According to Stephen Jones, Thomas Price and John Evans were really ‘up for it’ when they set out to meet Twm y Gof, on that fateful night in December, 1821. Thomas Evans, he claims, was on his way home after picking up medicine for his sick child :
Hwy aethant ar ryw noswaith mewn llidiaeth eithaf llym,
A’r gydwybod wedi ei serio yn ffaelu deffro dim,
I gyfarfod Thomas Evans a ‘i fwrddro yn y fan,
Wrth ‘mofyn meddyginiaeth i’w anwyl blentyn gwan
Stephen Jones insists that Thomas Price had said many times that he would kill Twm y Gof. This was contrary to Price’s confession in court ; he placed all the blame on his father-
Thomas Price ddywedai mewn geiriau lawer gwaith
Gwnae fwrddro Thomas Evans cyn diwedd pen ei daith;
Appeliai ei gym’dogion, “O plyga, gweddia ar dy Dduw,
Na foed it’ feddwl hyny, o fachgen clafaidd, clyw.”
Ond Thomas ni wnai ‘styried am drag’wyddoldeb maith,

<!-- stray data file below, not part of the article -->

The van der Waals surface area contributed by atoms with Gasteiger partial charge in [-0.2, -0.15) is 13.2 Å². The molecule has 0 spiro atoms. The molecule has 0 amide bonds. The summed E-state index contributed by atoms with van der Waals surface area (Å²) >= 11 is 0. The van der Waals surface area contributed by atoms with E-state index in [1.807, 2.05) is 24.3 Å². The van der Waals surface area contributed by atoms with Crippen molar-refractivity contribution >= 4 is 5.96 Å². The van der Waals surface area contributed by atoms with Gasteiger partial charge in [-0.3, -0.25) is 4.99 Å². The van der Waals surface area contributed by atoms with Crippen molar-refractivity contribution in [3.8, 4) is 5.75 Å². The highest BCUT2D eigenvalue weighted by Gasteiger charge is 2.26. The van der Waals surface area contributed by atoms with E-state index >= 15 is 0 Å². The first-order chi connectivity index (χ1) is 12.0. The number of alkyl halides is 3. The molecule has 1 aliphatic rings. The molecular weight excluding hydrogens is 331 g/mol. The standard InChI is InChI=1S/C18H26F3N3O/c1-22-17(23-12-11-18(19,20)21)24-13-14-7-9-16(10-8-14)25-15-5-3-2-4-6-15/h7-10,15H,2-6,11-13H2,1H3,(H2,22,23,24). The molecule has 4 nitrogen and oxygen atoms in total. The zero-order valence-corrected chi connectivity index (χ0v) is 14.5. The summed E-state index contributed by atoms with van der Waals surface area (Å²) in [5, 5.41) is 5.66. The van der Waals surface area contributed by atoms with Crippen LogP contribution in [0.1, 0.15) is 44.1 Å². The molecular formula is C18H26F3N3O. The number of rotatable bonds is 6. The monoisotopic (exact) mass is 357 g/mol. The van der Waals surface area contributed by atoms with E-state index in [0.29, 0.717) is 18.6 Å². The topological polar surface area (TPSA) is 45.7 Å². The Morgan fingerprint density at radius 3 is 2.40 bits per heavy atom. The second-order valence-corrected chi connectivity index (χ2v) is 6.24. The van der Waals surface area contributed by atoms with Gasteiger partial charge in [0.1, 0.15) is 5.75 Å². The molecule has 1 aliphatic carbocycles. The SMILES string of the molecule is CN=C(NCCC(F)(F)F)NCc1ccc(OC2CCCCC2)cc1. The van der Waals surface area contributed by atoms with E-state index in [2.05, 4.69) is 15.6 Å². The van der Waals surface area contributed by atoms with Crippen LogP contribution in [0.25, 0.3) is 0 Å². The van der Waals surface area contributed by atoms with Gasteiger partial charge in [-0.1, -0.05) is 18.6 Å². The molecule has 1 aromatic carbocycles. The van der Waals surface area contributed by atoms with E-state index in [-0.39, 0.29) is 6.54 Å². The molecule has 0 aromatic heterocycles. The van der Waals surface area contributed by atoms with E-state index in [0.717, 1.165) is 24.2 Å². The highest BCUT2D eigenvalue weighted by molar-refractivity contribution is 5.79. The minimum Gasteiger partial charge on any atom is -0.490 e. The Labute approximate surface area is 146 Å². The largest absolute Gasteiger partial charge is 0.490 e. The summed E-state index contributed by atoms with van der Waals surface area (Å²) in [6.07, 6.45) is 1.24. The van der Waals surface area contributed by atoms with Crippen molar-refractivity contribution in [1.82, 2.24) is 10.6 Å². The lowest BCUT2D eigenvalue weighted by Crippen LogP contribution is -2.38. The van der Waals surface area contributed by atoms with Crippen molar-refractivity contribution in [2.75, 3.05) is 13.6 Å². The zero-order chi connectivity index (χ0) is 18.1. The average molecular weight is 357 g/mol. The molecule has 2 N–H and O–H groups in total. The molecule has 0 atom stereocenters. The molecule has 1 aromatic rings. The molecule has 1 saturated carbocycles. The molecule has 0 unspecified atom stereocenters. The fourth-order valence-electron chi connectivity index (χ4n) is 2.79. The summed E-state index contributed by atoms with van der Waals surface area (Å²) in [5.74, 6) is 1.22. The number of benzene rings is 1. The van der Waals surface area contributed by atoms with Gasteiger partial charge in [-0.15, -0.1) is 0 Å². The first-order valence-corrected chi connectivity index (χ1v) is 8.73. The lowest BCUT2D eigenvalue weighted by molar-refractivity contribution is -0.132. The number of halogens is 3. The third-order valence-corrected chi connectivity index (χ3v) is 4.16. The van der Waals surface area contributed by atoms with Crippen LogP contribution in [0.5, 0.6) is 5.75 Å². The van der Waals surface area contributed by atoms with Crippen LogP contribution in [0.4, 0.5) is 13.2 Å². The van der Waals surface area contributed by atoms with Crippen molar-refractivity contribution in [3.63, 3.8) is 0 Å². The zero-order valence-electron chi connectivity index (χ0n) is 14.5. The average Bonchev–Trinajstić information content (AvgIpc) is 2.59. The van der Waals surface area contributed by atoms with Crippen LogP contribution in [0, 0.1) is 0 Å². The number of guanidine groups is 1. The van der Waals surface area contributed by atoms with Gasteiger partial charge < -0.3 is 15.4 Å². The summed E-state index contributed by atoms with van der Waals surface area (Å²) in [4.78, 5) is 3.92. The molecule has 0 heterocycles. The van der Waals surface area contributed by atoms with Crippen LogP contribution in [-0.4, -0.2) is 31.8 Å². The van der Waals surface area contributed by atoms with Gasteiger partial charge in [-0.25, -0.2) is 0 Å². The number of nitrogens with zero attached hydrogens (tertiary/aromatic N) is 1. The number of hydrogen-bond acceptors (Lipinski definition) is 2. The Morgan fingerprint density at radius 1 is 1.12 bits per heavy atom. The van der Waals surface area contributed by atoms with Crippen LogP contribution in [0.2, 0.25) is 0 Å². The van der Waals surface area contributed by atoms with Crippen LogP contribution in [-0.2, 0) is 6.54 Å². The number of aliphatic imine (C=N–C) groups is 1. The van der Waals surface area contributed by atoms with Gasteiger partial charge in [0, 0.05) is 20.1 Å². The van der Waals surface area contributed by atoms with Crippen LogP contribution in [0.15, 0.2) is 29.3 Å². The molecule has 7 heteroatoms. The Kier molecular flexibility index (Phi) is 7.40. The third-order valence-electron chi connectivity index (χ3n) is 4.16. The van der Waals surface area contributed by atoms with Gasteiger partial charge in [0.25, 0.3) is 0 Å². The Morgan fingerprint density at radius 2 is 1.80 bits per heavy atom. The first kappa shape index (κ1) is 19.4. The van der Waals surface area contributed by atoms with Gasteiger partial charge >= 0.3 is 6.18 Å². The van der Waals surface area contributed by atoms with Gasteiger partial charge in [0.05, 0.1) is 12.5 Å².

Ond temptio’i frawd-
yn- nghyfraith ryw noswiath at y gwaith;
Dywedai Thomas “Llidiwch, na fyddwch ddim mor llaith,
Nid oes un gŵr yn unlle a’n gweliff wrth y gwaith.”
Much of Stephen Jones’ ballad is concerned with the young John Evans and his anguish and tormented mind after being convicted and sentenced :
Dywedai’r ynad, EUOG, (a’r Rheithwyr gydag e’)
I gael eu dieenyddio a’u llarpio yn y lle;
Y bachgen oedd yn gweddio yn ddyfal iawn ar Dduw
Am faddeu ei holl feiau er mwyn y Ceidwad gwiw
Pob peth trwy’r byd foddlonai os cae e’ ddydd neu ddau
I weddio ar yr Arglwydd am faddeu iddo’i fai,
Er cymaint oedd e’n ddeisif ei golli gadd e’ yn hy,
Pwy wyr na fu i’r Iesu i wrando ar ei gri.
One verse refers to the predicament of Thomas Price’ wife, Mary Price – she had been married for just four months and was now left to bring up a young child on her own :
Mae’n drymder mawr ar wraig sy a’i phlentyn gwan, tylawd,
Un a oedd iddi’n ŵr, a’r llall iddi’n frawd,
Mae hono yn ei gwely yn glafaidd iawn, mi wn,
Yn gwaeddi am ei phriod, tro hynod iawn oedd hwn.
Apparently, her health suffered following the loss of her husband, but she did recover and the Parish Register  showed that a Mary Price of Bont Village lived to a ripe old age of 87